The following is a review of Chapter 4 of Why Small Groups? by C.J. Mahaney. This free e-book is available on the Sovereign Grace Ministries online store and is a helpful guide for accountability groups.
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There are many different kinds of Christian books. There are some that you’ll enjoy reading and some you won’t. There are some that are filled with error and others that are so enlightening they change the course of your life. There are some that you’ll wish you hadn’t read, much less purchased, and others that compel you to keep reading and to tell others to read. Why Small Groups? for this reviewer falls into the latter category: The more I read, the more I am driven to read. This is not because it makes me feel good—just the opposite. As a pastor, this book is convicting.
Let me explain. In my formative years as a Christian, small groups were as natural to me as going to church. The campus ministry I served in was based on small groups. Everyone was in one. We met every week through the school year and vigorously trained new small group leaders over the summer. It was spiritually the strongest and healthiest ministry I have ever been in.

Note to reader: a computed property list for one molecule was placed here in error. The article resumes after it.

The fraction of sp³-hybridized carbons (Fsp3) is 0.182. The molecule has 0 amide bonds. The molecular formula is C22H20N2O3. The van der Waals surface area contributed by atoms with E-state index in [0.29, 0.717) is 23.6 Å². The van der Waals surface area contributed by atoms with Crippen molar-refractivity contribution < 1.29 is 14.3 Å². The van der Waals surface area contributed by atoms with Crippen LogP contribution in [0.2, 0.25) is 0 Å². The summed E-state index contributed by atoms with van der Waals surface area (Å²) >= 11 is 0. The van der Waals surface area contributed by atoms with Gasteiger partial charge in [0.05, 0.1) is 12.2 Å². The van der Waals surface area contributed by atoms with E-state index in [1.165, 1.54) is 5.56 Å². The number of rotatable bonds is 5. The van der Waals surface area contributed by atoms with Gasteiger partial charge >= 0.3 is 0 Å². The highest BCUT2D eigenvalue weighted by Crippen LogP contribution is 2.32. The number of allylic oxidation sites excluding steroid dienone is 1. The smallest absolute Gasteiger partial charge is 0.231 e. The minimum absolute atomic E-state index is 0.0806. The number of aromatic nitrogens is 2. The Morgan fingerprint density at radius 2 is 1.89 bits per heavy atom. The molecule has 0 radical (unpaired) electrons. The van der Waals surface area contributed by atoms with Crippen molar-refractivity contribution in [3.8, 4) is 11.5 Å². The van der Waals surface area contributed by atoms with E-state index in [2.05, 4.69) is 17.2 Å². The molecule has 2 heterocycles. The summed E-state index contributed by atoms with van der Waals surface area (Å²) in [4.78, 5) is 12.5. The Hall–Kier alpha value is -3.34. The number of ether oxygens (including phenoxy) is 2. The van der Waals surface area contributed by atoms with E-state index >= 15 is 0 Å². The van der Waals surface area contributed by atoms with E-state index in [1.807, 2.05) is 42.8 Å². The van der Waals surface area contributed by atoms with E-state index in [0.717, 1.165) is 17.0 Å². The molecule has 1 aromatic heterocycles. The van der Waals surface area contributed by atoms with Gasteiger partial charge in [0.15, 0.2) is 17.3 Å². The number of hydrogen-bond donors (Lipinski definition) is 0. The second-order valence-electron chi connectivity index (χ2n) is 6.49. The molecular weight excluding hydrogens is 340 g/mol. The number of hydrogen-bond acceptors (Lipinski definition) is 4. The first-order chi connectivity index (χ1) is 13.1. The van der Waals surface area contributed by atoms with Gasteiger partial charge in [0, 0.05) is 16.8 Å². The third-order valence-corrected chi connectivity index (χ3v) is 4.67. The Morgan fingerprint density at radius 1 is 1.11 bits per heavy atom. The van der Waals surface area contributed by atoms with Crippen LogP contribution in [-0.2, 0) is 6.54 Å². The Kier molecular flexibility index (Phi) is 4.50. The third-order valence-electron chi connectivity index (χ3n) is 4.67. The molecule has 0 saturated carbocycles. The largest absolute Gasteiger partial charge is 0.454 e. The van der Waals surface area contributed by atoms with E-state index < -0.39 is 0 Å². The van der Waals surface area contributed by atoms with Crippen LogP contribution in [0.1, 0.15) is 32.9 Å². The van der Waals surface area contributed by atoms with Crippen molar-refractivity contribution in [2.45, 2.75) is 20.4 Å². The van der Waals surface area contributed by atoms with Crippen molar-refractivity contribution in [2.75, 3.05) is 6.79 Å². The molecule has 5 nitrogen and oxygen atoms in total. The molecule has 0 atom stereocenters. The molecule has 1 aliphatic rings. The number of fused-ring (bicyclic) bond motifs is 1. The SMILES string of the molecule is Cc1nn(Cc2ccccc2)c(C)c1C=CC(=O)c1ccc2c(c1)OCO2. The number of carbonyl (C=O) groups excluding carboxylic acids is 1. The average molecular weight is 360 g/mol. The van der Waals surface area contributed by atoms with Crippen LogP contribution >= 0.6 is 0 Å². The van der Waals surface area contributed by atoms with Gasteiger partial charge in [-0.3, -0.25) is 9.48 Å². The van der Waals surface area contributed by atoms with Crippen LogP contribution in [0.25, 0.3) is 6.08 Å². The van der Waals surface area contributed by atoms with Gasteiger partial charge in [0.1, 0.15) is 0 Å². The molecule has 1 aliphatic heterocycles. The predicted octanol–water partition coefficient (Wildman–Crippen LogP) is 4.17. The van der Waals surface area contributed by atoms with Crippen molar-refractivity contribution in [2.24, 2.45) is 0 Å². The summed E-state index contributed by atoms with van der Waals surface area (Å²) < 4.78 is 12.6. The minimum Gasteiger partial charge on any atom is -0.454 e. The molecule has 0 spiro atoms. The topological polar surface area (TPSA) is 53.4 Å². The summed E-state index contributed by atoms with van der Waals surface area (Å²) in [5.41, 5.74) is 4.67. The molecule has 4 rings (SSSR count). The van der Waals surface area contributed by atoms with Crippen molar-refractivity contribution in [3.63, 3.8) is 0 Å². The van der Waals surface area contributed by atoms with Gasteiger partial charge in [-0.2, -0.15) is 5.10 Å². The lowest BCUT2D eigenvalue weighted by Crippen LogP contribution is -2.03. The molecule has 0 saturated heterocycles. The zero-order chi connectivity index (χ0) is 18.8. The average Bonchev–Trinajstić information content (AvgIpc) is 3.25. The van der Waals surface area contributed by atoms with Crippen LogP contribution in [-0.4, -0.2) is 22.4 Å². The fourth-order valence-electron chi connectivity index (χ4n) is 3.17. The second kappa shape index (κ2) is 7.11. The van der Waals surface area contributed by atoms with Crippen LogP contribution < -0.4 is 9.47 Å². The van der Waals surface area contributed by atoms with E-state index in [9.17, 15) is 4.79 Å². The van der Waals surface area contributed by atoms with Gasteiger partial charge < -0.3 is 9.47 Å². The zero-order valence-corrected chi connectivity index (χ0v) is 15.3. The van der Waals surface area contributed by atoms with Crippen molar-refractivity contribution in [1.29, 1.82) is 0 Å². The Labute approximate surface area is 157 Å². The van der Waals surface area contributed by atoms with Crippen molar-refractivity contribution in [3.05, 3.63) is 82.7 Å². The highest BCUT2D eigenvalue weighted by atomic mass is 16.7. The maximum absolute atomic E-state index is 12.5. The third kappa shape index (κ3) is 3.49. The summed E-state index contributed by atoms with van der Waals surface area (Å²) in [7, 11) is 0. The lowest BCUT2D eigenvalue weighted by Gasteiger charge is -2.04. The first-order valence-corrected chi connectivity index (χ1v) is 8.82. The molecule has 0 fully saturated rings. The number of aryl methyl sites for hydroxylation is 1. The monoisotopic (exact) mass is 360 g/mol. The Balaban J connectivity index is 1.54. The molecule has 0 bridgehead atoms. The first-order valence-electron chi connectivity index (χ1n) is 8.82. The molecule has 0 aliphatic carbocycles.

Imagine a ministry with a hundred plus young adults on the completely secular campus of UCLA, many miles away from their parents for the first time, and exposed to all sorts of temptation every day. And now imagine that that group didn’t have any purity problems. Guys who struggled with masturbation made themselves accountable and found victory. Girls who were unequally yoked (dating the dead, as we would call it) dumped their old boyfriends to follow Christ. There wasn’t even a hint of porn in the group. I should add that a good number of us had grown up unchurched and lived thoroughly immoral lives before we came to Christ. So how did a group like that (single young adults living free from parental accountability) stay pure? What was the secret? How did we maintain a level of purity described in Ephesians 5:2-3? How? Small groups!
Our success was not due to a magic wand, or to us being super-Christians, but due to real biblical, encouraging, transparent, nurturing, accountability provided by small group fellowship. Yet, as the years have screamed by and my service to the Lord has transitioned from campus ministry to that of a pastor-teacher and Bible professor, I have allowed my conviction to keep small groups central in my ministry to slip. In fact, for the past five years we haven’t had them in our church. Then Covenant Eyes asked me to review this book. I jumped at the opportunity, not knowing whether the book would be good or not, because I had just shared with our elders my desire to restart a small group ministry. So I must confess: how convicting and yet encouraging it has been that every chapter has reunited me with a lost but dear friend.
Chapter 4, “What Makes a Great Small Group Leader?” is no exception. Mark Mullery does a masterful job of providing a biblical overview of the responsibility of a small group leader.